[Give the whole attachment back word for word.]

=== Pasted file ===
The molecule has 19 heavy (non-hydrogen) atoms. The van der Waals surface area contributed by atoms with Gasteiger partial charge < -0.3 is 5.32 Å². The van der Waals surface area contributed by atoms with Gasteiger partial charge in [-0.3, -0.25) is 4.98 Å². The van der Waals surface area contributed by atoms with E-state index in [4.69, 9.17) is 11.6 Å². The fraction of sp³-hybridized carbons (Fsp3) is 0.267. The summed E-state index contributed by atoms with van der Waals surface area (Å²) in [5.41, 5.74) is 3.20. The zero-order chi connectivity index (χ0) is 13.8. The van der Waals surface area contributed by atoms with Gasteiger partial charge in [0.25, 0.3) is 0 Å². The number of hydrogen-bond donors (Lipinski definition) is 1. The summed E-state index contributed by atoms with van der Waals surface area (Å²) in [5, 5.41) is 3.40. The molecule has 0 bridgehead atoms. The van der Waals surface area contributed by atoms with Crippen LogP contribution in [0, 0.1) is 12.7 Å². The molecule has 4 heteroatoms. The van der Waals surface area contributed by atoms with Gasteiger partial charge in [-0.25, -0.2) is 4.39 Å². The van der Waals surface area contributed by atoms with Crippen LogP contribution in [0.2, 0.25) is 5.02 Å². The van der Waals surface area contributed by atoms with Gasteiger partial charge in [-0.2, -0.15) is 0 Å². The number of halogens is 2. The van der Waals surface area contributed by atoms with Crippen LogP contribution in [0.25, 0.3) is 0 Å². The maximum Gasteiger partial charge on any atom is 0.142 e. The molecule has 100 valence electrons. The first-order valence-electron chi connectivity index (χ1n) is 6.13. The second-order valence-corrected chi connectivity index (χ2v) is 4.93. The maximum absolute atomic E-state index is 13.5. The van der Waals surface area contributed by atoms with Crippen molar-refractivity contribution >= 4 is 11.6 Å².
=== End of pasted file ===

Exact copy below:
The molecule has 19 heavy (non-hydrogen) atoms. The van der Waals surface area contributed by atoms with Gasteiger partial charge < -0.3 is 5.32 Å². The van der Waals surface area contributed by atoms with Gasteiger partial charge in [-0.3, -0.25) is 4.98 Å². The van der Waals surface area contributed by atoms with E-state index in [4.69, 9.17) is 11.6 Å². The fraction of sp³-hybridized carbons (Fsp3) is 0.267. The summed E-state index contributed by atoms with van der Waals surface area (Å²) in [5.41, 5.74) is 3.20. The zero-order chi connectivity index (χ0) is 13.8. The van der Waals surface area contributed by atoms with Gasteiger partial charge in [0.25, 0.3) is 0 Å². The number of hydrogen-bond donors (Lipinski definition) is 1. The summed E-state index contributed by atoms with van der Waals surface area (Å²) in [5, 5.41) is 3.40. The molecule has 0 bridgehead atoms. The van der Waals surface area contributed by atoms with Crippen LogP contribution in [0, 0.1) is 12.7 Å². The molecule has 4 heteroatoms. The van der Waals surface area contributed by atoms with Gasteiger partial charge in [-0.25, -0.2) is 4.39 Å². The van der Waals surface area contributed by atoms with Crippen LogP contribution in [0.2, 0.25) is 5.02 Å². The van der Waals surface area contributed by atoms with Gasteiger partial charge in [-0.2, -0.15) is 0 Å². The number of halogens is 2. The van der Waals surface area contributed by atoms with Crippen LogP contribution in [0.25, 0.3) is 0 Å². The maximum Gasteiger partial charge on any atom is 0.142 e. The molecule has 100 valence electrons. The first-order valence-electron chi connectivity index (χ1n) is 6.13. The second-order valence-corrected chi connectivity index (χ2v) is 4.93. The maximum absolute atomic E-state index is 13.5. The van der Waals surface area contributed by atoms with Crippen molar-refractivity contribution >= 4 is 11.6 Å².